I wish I knew why it was so hard to resist! Maybe it has something to do with curiosity. Maybe it's the highly addicting and carefully researched positive reinforcement that Facebook offers. Maybe it's the fear of not answering someone quick enough and the concern of what they might think. Maybe it could actually be an emergency or important! We'll never know unless we look! Unfortunately, it can be just so stinkin' hard to resist the goofy mind trap hearing a notification creates.
How good would it feel for you to know you have a really fabulous and legitimate reason not to answer all the messages and notifications you get 50 times a day!? You wouldn't have to feel guilty or anxious. You wouldn't have to temporarily be interrupted every few minutes. You could fully focus on your kids or husband or friend who is literally right in front of you. Can you imagine it!?
I'll let you in on a secret...
It. Is. AWESOME!
There have been days in the past where I have been having an overwhelming day. My kids are crazy, there's housework up to my eyeballs and my ADHD brain is out of control and because I had my phone, I would get so distracted by mentally escaping my trouble in cell phone land that I would end my day feeling like a failure because I got nothing done. Not having my cell phone pacifier has been a hidden blessing I never imagined I would possess. Lately, I haven't had to battle with the added distraction that can sometimes get me off track for hours. I am gaining the ability to slow down some and not have such a high feeling of urgency and stress. I am losing the on edge feeling of wondering who just messaged me or interrupting something important just to see it was only another unimportant Facebook update about some random person posting in a group. I'm developing more purposeful times to check Facebook messages or research things on Google (though not quite as focused as I'd like. Thanks ADHD) and it feel as if there is an unconscious weight that has been lifted from my mind. My friend, it is simply wonderful.
That's not all though. Not having my phone has also changed my perspective on certain things. Things I wasn't aware were missing from my life. I'm more aware of my ability to be more mentally present in my daily life. I am improving the meaningful ways I connect with my kids and husband. I'm more capable of noticing the world around me and I'm able to appreciate the "empty" moments in life where I have "nothing to do". The desire to read a book has returned when I hadn't even realized it had left. I am able to be more creative because I don't have a research/answer tool at my fingertips for every random idea or question that pops into my head. I have been able to build deeper relationships with others because to interact with them, I actually have to call and talk (which has brought to my attention how few people answer their phones anymore or even listen to their voicemails but those are ponderings for another time). I have found that I get tired earlier at night and tend to fall asleep faster. Even more surprising is that being phoneless is saving me money because I don't end up buying things that aren't really needed while scrolling through Etsy or Amazon on a whim. Even as I type, I've realized another thing. Can you imagine how much time I must have wasted over the last few years? How many missed opportunities to connect with other human beings? How interesting that a tool that is supposed to be so helpful can also have the potential to be damaging to life and relationships.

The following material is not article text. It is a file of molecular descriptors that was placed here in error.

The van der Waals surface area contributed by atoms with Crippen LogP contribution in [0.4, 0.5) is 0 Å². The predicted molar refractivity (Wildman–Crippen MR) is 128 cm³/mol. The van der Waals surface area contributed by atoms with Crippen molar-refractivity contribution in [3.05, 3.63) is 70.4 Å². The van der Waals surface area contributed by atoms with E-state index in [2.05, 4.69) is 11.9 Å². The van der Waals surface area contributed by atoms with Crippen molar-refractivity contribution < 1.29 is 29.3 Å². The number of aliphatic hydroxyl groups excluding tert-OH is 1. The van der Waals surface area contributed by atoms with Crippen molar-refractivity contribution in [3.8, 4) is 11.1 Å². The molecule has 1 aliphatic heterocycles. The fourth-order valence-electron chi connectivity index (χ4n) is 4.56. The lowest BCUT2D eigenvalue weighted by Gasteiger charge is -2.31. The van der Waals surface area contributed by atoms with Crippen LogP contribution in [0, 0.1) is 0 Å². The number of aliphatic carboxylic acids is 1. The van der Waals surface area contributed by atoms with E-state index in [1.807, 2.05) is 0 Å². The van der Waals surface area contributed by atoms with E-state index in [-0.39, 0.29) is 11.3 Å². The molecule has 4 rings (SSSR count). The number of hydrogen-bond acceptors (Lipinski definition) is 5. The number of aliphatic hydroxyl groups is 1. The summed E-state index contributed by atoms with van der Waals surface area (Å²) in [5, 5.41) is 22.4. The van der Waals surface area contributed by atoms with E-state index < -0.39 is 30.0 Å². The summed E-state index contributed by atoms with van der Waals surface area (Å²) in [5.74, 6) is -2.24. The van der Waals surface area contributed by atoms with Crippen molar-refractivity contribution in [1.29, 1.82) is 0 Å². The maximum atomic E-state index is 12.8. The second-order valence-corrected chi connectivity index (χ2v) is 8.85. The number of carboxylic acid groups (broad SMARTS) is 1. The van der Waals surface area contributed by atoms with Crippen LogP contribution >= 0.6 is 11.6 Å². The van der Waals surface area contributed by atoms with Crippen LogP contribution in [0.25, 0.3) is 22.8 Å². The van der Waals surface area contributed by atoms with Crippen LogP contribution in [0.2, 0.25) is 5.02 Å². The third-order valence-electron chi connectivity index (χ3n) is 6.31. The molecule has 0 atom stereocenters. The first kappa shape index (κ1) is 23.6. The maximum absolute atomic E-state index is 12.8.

In the beginning of all this I was in a hurry to replace my phone. I kept thinking about how badly I needed it to run my business and take photos and be available for people to get a hold of me. Now I'm glad that I can't use it like I used to. I kind of like that all I can do on it is use Google voice commands to call people because in reality that's all I really need right now. My hope and plan is that this time away from that wonderful, magical yet somehow sneaky time-suck tech device will make me more aware when I get a new one.
Personally, I don't enjoy discovering something about myself and then tossing it by the wayside. So in light of all these revelations, I think a plan is in order. Don't you?
Here's what I'm thinking. When I get another phone, I need to implement some boundaries that will keep me accountable to this new found freedom. The top three things I see helping the most are:
-Turning off all my notifications except phone calls.
-Keeping text messages silent and have no flashing blue light alerting me.
=Not downloading certain apps that have caused me a lot of distraction or temptation in the past (like Amazon perhaps. I have a feeling my hubby will like that one).
Don't get me wrong, by no means will I ever be a phone hater but in lieu of what I'm noticing about myself lately, I'm thinking it would be wise to be more careful in the future. I'd like to be more of a phone user, instead of a potential phone abuser. HA. Who knows? They might have to add Phone Addiction to the mental health DSM-V someday just like alcohol and drugs made their way in there. Either way, it gives me a lot to think on and consider. I look forward to seeing if I will be able to be successful in protecting myself in the future.
What do you think?
Have any of you ever noticed these same things?
What has your experience with your phone been like?
Do you have any more suggestions on how to prevent myself from the danger of phone addiction?
Try turning off all the notifications on your phone and see how long you can go without checking it. I'd love to know if any of you try it and how long you lasted.
I would be happy to post the person with the highest score right here.
No Phone Check High Score: